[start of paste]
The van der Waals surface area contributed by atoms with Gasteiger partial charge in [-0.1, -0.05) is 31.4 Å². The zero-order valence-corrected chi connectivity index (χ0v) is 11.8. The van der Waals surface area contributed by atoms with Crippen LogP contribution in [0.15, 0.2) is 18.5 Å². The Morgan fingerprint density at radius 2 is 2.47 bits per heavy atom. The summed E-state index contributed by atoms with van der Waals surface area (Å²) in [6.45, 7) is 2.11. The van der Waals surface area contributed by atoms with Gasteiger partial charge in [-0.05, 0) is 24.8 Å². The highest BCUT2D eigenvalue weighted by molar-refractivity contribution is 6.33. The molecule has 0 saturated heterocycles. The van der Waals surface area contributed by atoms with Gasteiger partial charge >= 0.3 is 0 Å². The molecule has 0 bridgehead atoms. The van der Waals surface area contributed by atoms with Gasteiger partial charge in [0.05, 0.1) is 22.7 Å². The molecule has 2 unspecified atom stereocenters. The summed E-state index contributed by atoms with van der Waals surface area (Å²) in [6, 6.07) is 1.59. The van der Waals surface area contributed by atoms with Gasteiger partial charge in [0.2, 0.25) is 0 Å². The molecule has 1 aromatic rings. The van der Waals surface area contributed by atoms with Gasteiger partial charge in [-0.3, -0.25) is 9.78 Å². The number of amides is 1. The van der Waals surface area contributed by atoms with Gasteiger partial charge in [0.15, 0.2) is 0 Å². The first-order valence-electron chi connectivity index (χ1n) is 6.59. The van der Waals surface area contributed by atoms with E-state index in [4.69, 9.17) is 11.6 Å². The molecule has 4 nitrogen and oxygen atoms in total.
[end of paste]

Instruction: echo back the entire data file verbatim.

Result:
The van der Waals surface area contributed by atoms with Gasteiger partial charge in [-0.1, -0.05) is 31.4 Å². The zero-order valence-corrected chi connectivity index (χ0v) is 11.8. The van der Waals surface area contributed by atoms with Crippen LogP contribution in [0.15, 0.2) is 18.5 Å². The Morgan fingerprint density at radius 2 is 2.47 bits per heavy atom. The summed E-state index contributed by atoms with van der Waals surface area (Å²) in [6.45, 7) is 2.11. The van der Waals surface area contributed by atoms with Gasteiger partial charge in [-0.05, 0) is 24.8 Å². The highest BCUT2D eigenvalue weighted by molar-refractivity contribution is 6.33. The molecule has 0 saturated heterocycles. The van der Waals surface area contributed by atoms with Gasteiger partial charge >= 0.3 is 0 Å². The molecule has 0 bridgehead atoms. The van der Waals surface area contributed by atoms with Gasteiger partial charge in [0.05, 0.1) is 22.7 Å². The molecule has 2 unspecified atom stereocenters. The summed E-state index contributed by atoms with van der Waals surface area (Å²) in [6, 6.07) is 1.59. The van der Waals surface area contributed by atoms with Gasteiger partial charge in [0.2, 0.25) is 0 Å². The molecule has 1 aromatic rings. The van der Waals surface area contributed by atoms with Gasteiger partial charge in [-0.3, -0.25) is 9.78 Å². The number of amides is 1. The van der Waals surface area contributed by atoms with Gasteiger partial charge in [0.15, 0.2) is 0 Å². The first-order valence-electron chi connectivity index (χ1n) is 6.59. The van der Waals surface area contributed by atoms with E-state index in [4.69, 9.17) is 11.6 Å². The molecule has 4 nitrogen and oxygen atoms in total.